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Book review – part one
Many Arran folk will have come across the charismatic Lama Yeshe, the managing director of Holy Isle. He is perhaps best known for his good humour and positivity, and for his conviction that happiness only comes through serving others.
As he approached his 78th year, Lama Yeshe was persuaded to write his life story which is aptly described on the Amazon website: ‘Written with erudition and humour, From a Mountain in Tibet shines a light on how the most desperate of situations can help us to uncover vital life lessons and attain lasting peace and contentment.’
The book can be enjoyed from many viewpoints. It is a historical narrative, covering Lama Yeshe’s life before, during and after the Chinese invasion of Tibet in 1959 and describing the plight of Tibetan refugees.
It is a story of family disconnection and ultimate reconciliation. Lama Yeshe spent the first half of his life rebelling against his austere older brother, Akong Rinpoche. (Akong visited Holy Isle many times and his life was featured in the film A Remarkable Life, shown in Lamlash school a few years ago.) Akong showed remarkable patience and kindness towards his arrogant, wayward brother which at first Lama Yeshe completely took for granted. However, after many years Lama vowed to give up his selfish ways and make his brother proud.
Lama Yeshe’s eventual personal transformation is dramatic and inspires readers to know that we all have the power to change our minds for the better should we wish to. Up to the age of 39 he was a wild and crazy character which makes amusing reading – he frequented gambling dens, sped about in fast cars (and crashed a good many of them), drank copious quantities of whisky (though he never touched drugs) and was known by his fellow countrymen as the worst type of Tibetan. Gradually, through the example and blessing of his ever-patient brother Akong, he came to see that selfishness does not engender happiness, and he finally ordained as a monk and vowed to devote the rest of his life to the service of others.
Interspersed with his extraordinary story are wonderful snippets of Buddhist teaching. These are certainly not designed to convert the reader to Buddhism, but are gems of wisdom offered to help the reader to cope with the fragility of our fast-changing world. They inspire us to engage wholeheartedly with the fundamental goodness that lies within us.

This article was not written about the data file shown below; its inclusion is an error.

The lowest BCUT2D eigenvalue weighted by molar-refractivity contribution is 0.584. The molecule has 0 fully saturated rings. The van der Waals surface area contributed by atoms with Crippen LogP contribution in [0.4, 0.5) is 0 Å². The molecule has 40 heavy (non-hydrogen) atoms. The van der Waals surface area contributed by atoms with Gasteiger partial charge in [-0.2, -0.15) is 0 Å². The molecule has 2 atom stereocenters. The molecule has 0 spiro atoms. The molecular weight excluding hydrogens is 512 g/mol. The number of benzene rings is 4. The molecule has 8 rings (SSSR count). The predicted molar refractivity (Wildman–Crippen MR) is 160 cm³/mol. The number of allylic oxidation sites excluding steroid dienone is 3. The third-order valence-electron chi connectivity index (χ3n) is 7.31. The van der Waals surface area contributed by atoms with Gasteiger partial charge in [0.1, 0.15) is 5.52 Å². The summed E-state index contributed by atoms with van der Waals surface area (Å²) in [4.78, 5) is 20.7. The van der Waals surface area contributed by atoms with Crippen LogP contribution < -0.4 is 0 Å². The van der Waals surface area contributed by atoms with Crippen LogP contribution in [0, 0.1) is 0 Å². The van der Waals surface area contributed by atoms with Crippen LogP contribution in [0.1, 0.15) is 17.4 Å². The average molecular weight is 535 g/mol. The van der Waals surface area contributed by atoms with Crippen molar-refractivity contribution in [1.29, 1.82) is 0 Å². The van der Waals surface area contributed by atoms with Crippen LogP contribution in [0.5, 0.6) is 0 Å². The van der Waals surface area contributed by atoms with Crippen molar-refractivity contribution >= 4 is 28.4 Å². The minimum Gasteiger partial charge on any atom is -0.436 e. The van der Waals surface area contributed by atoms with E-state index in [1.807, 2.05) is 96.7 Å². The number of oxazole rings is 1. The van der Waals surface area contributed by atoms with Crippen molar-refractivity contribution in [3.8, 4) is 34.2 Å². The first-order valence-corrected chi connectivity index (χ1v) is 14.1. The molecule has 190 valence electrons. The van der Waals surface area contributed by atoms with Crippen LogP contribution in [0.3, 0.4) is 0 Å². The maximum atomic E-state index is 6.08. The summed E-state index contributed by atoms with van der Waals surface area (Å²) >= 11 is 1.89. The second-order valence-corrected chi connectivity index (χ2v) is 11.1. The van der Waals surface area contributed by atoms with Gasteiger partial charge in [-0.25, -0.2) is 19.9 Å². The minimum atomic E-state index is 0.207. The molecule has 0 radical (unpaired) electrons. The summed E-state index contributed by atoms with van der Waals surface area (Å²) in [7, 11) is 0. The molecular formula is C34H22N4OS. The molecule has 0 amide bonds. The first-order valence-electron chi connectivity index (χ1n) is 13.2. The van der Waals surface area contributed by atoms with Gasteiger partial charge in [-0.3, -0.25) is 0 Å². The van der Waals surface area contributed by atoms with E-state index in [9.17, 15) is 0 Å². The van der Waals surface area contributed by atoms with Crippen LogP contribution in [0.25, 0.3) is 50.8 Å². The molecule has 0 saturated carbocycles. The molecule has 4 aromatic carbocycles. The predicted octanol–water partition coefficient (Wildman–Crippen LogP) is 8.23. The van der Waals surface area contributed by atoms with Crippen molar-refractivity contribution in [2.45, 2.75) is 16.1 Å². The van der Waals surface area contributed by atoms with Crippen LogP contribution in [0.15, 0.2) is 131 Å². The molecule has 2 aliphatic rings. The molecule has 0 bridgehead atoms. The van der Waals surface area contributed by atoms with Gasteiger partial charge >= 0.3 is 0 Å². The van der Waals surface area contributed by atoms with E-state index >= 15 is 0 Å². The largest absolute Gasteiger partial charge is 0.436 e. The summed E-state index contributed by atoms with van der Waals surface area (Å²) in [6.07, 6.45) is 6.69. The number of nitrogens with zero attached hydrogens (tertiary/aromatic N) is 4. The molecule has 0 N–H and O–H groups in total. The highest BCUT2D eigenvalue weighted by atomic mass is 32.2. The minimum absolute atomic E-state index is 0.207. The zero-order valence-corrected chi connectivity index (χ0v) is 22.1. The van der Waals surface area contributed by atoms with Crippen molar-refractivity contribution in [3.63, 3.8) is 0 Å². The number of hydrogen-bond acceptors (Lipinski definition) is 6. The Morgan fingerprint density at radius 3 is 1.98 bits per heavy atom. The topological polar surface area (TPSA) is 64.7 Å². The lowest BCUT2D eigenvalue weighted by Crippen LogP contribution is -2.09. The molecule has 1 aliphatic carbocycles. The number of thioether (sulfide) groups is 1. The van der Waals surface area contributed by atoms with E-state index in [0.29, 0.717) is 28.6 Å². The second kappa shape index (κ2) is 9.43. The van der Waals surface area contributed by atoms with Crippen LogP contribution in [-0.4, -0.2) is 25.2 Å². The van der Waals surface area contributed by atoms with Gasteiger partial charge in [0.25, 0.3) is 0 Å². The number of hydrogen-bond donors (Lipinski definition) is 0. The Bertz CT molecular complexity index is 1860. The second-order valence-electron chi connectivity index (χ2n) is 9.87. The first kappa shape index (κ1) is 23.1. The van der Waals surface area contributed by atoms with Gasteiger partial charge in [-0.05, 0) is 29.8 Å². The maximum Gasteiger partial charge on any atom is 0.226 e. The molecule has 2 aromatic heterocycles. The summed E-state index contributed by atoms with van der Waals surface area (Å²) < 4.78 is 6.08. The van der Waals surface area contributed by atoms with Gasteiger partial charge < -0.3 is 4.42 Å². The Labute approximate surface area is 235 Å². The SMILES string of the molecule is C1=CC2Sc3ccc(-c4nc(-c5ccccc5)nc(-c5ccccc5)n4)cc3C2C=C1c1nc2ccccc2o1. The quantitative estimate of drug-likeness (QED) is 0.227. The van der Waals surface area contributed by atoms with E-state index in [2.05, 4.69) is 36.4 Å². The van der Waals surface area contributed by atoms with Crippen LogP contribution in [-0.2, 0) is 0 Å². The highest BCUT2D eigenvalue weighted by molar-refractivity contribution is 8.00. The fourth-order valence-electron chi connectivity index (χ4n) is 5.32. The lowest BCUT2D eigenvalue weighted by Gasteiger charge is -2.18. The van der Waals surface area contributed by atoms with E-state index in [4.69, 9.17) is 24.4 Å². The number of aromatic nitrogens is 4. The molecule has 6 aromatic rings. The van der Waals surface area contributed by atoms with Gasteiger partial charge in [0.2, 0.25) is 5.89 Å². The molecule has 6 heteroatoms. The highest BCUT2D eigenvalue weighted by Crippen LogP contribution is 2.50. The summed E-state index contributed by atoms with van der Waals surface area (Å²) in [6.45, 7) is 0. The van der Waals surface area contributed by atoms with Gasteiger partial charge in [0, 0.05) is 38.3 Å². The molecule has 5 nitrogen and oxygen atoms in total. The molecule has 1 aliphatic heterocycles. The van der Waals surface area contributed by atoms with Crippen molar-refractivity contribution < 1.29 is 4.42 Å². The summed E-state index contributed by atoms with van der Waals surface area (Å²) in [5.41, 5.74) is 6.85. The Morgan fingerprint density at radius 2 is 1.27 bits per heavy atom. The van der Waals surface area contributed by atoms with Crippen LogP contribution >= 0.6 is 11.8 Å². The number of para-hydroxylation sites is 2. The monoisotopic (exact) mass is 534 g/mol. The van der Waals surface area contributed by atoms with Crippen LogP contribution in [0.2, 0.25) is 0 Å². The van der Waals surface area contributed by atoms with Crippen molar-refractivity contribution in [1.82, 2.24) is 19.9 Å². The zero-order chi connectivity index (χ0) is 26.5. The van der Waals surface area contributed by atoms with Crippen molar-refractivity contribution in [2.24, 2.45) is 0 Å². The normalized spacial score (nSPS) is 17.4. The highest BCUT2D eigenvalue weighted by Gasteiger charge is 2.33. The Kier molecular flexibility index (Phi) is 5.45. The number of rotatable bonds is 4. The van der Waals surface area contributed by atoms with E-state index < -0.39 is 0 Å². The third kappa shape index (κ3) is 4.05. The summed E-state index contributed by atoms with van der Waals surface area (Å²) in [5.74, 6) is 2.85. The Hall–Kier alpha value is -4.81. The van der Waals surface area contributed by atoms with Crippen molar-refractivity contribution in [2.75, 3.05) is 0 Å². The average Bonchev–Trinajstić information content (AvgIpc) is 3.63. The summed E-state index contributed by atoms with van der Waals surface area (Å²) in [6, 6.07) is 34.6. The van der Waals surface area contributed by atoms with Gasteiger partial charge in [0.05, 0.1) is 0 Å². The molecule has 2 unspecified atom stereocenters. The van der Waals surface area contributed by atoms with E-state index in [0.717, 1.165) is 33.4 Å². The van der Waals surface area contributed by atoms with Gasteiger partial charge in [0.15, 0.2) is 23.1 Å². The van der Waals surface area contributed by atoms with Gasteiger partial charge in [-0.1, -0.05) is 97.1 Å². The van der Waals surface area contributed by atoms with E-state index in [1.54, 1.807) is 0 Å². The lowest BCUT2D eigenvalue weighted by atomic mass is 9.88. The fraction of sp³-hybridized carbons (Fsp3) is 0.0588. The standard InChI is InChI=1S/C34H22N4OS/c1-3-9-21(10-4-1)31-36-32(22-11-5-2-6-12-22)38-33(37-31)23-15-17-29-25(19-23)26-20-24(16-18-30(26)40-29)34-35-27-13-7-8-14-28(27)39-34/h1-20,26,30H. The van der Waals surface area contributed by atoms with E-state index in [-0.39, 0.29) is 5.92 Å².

The book begins: ‘My earliest memory is of playing with my friends. Our game was killing birds.’ This is a shocking start to an autobiography of a Tibetan Buddhist, since a fundamental Buddhist precept is not to kill.
Yet boys will be boys, and their excitement was heightened by the thrill of disobeying their parents and transgressing the rules of their religion. This rebellious nature was certainly a hallmark of much of Lama Yeshe’s younger life.
Lama Yeshe’s childhood is a fascinating glimpse into a medieval world – cars and trains were unheard of, their only clock was the sun, nature sustained them, and they respected nature in return.
It was a subsistence economy where they ate what they grew, used firewood as fuel and made their own clothes and blankets out of animal hairs and skins. Families were mutually dependent on each other and Buddhism was at the heart of their existence. Everyone had a role to play in society, which was built on simplicity and love.
The Buddha encouraged his disciples to contemplate impermanence – although the circumstances of our lives may appear stable and unchanging, they are not. If we do not mentally prepare ourselves for inevitable change we will suffer immensely as a result. Unfortunately the young Lama Yeshe’s rebellious mind prevented him from absorbing the Buddhist teachings, so he was ill-equipped to deal with the traumatic changes that were about to befall him and his people.
Lama Yeshe’s blissful childhood came to an abrupt end when he was ordered to join Akong’s monastery where he had no choice but to undergo gruelling study. He resented his loss of freedom, he resented Akong, and he revelled in self-pity. But this was nothing compared to what was to come.
The description of the nine- month escape from the Chinese communist invaders is both nail biting and heart breaking – from the warmth of our well-fed existences it is impossible to imagine a journey of such terrifying magnitude.
Tibetan refugees were flooding into India at the time, so Lama Yeshe’s experience was shared with thousands of others. They feared being shot dead by Chinese soldiers or being captured and tortured.
Traumatised survivors watched helplessly as thousands died from starvation, cold and exhaustion. Lama Yeshe left Kham in Eastern Tibet with a group of 300 people. Only 13 made it to the safety of India. His idyllic life had literally been smashed to pieces …
Part two will be published next week.
Published by Penguin, From a Mountain in Tibet is available in The Book and Card Centre, Brodick.